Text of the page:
Sign In

  Remember Me

Not registered?


By David Underwood


‘A car specially fitted with wheels to travel on the railway went up and down the Stour Valley line on Sunday, attracting many curious glances as it whirled along at speeds up to 40 miles an hour.

This was not a glimpse of a new pattern of transport, but part of an elaborate advertising stunt.

The Vauxhall Cresta car is being used by a petrol company that wants to prove that its particular brand of fuel is more economical in a car going on rails.


Test runs will go on for the next three Sundays and then the ‘real’ test will be filmed for a television commercial.

The Stour Valley line has been commissioned by the company because it is normally closed on Sundays.  Haverhill is the focal point for the tests.

Sunday’s runs, with a diesel unit in close pursuit in case of accidents, were reported to have gone smoothly.

The car will be radio controlled and driverless for the film.’

‘Haverhill Echo’ 12 January 1967

During 1966 Shell Mex were preparing to introduce a new petrol product. The new product would give additional economies to road users. It contained an additive which would be marketed as the ‘mileage ingredient’.

The company decided to prove the increased economy available from the new product by comparing the distance travelled by a family saloon running on a gallon of standard Shell petrol with the distance travelled on a gallon of Shell petrol with the ‘mileage ingredient’.

It would be necessary to test the two grades of petrol in identical circumstances to give the most accurate results.

The marketing department of Shell Mex decided to approach British Rail Eastern Region with a proposition. They wanted to hire a section of railway line in order to carry out and film their tests using a car fitted with rail wheels. Unlike the road, the gradients on a railway line were negligible, the car would always follow an identical course and have a clear way ahead.

The region was, at the time, still contracting and losing money as a result of the Beeching Report. It was seen as good business sense to accommodate Shell’s request if possible.

The Stour Valley line was chosen because it was closed to traffic on Sundays between Shelford and Sudbury. Freight traffic had ceased on 31 October 1966, but the Goods Yards and their connections remained in situ for stabling/testing purposes. Signalling Inspector Debenham of Cambridge was summoned to headquarters and tasked with making the necessary operating arrangements to enable the tests to take place safely.

Inspector Debenham set about drafting a set of Special Instructions for the Signalmen and Crossing Keepers, while Shell Mex acquired a brand new Vauxhall Cresta, fitting it with radio control equipment and a glass petrol tank within the passenger accommodation for greater consumer impact in the filming.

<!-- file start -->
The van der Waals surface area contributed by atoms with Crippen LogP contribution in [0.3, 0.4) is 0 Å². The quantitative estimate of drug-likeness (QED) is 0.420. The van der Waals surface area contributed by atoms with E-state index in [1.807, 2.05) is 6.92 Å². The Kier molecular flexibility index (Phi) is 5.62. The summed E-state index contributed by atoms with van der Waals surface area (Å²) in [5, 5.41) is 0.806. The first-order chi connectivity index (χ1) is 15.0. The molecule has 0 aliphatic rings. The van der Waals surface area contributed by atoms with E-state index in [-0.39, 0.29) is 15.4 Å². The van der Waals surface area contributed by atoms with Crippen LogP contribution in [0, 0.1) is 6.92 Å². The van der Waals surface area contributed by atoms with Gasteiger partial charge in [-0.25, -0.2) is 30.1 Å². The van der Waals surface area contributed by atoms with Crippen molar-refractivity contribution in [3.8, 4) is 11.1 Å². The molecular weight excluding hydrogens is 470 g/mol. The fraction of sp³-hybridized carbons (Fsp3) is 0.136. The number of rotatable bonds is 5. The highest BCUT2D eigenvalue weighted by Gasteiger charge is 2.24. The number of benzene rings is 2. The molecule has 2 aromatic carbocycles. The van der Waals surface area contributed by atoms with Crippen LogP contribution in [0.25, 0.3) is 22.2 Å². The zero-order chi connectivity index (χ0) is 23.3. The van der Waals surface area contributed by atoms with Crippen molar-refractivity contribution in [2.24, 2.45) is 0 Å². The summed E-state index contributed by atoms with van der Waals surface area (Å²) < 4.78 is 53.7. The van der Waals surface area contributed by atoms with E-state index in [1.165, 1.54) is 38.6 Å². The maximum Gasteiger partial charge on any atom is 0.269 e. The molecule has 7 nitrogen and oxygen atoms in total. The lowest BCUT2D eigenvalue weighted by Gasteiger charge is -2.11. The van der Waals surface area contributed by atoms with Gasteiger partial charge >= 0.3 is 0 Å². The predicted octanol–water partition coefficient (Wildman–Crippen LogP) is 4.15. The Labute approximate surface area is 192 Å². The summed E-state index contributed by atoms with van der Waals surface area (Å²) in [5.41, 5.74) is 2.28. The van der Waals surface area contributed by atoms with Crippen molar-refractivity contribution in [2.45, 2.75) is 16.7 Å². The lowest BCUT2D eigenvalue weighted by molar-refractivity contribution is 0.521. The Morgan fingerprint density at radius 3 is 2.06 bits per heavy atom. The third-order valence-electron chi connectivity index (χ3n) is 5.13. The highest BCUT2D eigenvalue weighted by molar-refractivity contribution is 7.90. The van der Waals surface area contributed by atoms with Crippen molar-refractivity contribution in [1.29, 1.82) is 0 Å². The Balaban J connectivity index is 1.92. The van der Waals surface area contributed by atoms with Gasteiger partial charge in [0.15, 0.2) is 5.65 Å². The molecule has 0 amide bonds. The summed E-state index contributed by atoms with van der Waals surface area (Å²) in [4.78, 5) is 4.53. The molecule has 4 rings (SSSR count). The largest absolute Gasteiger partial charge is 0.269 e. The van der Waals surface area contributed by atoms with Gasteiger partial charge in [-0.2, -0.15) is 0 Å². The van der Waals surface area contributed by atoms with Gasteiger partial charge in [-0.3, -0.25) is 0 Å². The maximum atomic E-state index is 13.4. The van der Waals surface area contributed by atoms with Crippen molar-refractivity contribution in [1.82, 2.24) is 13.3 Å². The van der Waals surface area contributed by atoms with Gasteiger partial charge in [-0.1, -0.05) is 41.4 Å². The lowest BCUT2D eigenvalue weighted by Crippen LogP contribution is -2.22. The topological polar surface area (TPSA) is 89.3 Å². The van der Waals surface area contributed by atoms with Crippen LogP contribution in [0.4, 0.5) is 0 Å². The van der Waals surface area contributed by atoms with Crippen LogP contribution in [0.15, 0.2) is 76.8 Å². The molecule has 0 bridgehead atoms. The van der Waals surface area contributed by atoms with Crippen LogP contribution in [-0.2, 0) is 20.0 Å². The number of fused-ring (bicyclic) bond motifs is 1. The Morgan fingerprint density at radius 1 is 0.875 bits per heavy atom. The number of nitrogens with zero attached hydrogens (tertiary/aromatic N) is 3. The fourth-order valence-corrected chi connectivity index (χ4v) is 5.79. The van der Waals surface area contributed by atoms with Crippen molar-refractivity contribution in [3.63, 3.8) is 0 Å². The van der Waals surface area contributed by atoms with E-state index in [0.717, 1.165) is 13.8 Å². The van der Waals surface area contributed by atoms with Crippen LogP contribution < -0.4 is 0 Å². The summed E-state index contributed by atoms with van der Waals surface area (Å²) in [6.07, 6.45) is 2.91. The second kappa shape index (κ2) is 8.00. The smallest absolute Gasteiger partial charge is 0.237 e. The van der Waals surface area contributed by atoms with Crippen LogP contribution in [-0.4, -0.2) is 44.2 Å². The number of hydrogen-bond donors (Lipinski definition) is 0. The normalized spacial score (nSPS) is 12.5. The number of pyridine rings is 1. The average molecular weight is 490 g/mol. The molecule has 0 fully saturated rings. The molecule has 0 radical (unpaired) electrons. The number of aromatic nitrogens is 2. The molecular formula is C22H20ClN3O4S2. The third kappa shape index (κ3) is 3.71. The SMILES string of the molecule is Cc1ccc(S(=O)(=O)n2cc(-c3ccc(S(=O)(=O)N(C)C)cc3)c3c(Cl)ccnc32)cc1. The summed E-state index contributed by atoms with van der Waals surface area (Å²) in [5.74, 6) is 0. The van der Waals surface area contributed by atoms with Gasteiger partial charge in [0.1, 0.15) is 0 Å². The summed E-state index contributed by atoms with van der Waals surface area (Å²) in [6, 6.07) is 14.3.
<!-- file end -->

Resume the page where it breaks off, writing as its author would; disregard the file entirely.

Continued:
The tests were originally due to take place between Sunday 27 November and Sunday 18 December 1966. They were, however, postponed and the car was eventually delivered to Haverhill Goods Yard, fitted with rail wheels, and placed on the rails on Thursday 5 January 1967 to enable static testing to take place. It was permissible for the car to move within the sidings, but no movement onto the single line was permitted without Inspector Debenham’s authority.

On the following Sunday (8 January 1967), Shelford, Linton and Haverhill signal boxes were opened at 07.30 for the passage of a DMU, 07.30 ECS from Cambridge to Haverhill. The car was coupled to the Sudbury end of the DMU in Haverhill Goods Yard and hauled back into the Linton/Shelford section.

Car on rails

This image, and the one at the top of the page were taken at Haverhill North. Cambridge Newspapers.

Meanwhile all signal boxes and crossings between Haverhill and Chappel were opened at 09.00. Country Club Crossing at Clare was also manned as, although this was a user worked crossing, it saw heavier use than most. The crossing keeper was provided with a ‘walkie-talkie’ radio in order to communicate with his colleague at Ashen Road.

The DMU and car were to proceed through the sections under normal signalling arrangements to check the behaviour of the car on rail and to select the most appropriate route for the car under test conditions.

Because of the difficulty experienced negotiating facing point work, the original rail wheels fitted to the car were abandoned in favour of wheel sets modelled closely on those used on Permanent Way Engineer’s Rail Motors.